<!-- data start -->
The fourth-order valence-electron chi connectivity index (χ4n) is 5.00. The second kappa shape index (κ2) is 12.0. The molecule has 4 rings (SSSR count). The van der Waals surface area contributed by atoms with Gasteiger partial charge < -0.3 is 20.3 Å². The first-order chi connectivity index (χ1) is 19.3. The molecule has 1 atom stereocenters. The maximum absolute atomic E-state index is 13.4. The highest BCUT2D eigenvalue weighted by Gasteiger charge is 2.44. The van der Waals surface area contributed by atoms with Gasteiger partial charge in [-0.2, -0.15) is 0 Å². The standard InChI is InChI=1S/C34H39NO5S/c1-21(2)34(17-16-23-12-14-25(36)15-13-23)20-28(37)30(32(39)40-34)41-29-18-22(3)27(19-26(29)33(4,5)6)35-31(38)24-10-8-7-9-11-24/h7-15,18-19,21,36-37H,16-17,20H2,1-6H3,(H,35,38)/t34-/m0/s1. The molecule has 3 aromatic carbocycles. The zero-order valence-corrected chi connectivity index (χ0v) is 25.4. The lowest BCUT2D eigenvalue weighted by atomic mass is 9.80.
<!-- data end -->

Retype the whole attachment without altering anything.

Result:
The fourth-order valence-electron chi connectivity index (χ4n) is 5.00. The second kappa shape index (κ2) is 12.0. The molecule has 4 rings (SSSR count). The van der Waals surface area contributed by atoms with Gasteiger partial charge < -0.3 is 20.3 Å². The first-order chi connectivity index (χ1) is 19.3. The molecule has 1 atom stereocenters. The maximum absolute atomic E-state index is 13.4. The highest BCUT2D eigenvalue weighted by Gasteiger charge is 2.44. The van der Waals surface area contributed by atoms with Gasteiger partial charge in [-0.2, -0.15) is 0 Å². The standard InChI is InChI=1S/C34H39NO5S/c1-21(2)34(17-16-23-12-14-25(36)15-13-23)20-28(37)30(32(39)40-34)41-29-18-22(3)27(19-26(29)33(4,5)6)35-31(38)24-10-8-7-9-11-24/h7-15,18-19,21,36-37H,16-17,20H2,1-6H3,(H,35,38)/t34-/m0/s1. The molecule has 3 aromatic carbocycles. The zero-order valence-corrected chi connectivity index (χ0v) is 25.4. The lowest BCUT2D eigenvalue weighted by atomic mass is 9.80.